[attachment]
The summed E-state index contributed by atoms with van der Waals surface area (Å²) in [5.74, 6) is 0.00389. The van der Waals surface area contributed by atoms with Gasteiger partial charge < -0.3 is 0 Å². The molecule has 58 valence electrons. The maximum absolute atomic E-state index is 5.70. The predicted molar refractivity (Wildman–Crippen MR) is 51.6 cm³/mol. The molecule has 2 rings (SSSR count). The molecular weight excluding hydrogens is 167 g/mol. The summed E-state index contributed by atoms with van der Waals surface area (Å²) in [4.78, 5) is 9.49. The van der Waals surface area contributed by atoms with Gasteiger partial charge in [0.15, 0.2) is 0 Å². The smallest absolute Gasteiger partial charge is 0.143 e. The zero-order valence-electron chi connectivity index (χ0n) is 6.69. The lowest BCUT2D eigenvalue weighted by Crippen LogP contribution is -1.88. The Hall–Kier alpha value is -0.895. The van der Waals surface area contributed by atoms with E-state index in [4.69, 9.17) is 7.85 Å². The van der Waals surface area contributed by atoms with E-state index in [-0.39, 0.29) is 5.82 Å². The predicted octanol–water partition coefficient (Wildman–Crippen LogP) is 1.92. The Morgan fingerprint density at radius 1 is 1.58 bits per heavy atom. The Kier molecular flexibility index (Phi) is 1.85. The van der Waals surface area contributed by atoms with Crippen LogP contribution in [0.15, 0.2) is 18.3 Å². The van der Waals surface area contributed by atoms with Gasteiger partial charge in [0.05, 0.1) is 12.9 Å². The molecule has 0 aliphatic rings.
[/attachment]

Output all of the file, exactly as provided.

The summed E-state index contributed by atoms with van der Waals surface area (Å²) in [5.74, 6) is 0.00389. The van der Waals surface area contributed by atoms with Gasteiger partial charge < -0.3 is 0 Å². The molecule has 58 valence electrons. The maximum absolute atomic E-state index is 5.70. The predicted molar refractivity (Wildman–Crippen MR) is 51.6 cm³/mol. The molecule has 2 rings (SSSR count). The molecular weight excluding hydrogens is 167 g/mol. The summed E-state index contributed by atoms with van der Waals surface area (Å²) in [4.78, 5) is 9.49. The van der Waals surface area contributed by atoms with Gasteiger partial charge in [0.15, 0.2) is 0 Å². The smallest absolute Gasteiger partial charge is 0.143 e. The zero-order valence-electron chi connectivity index (χ0n) is 6.69. The lowest BCUT2D eigenvalue weighted by Crippen LogP contribution is -1.88. The Hall–Kier alpha value is -0.895. The van der Waals surface area contributed by atoms with E-state index in [4.69, 9.17) is 7.85 Å². The van der Waals surface area contributed by atoms with E-state index in [-0.39, 0.29) is 5.82 Å². The predicted octanol–water partition coefficient (Wildman–Crippen LogP) is 1.92. The Morgan fingerprint density at radius 1 is 1.58 bits per heavy atom. The Kier molecular flexibility index (Phi) is 1.85. The van der Waals surface area contributed by atoms with Crippen LogP contribution in [0.15, 0.2) is 18.3 Å². The van der Waals surface area contributed by atoms with Gasteiger partial charge in [0.05, 0.1) is 12.9 Å². The molecule has 0 aliphatic rings.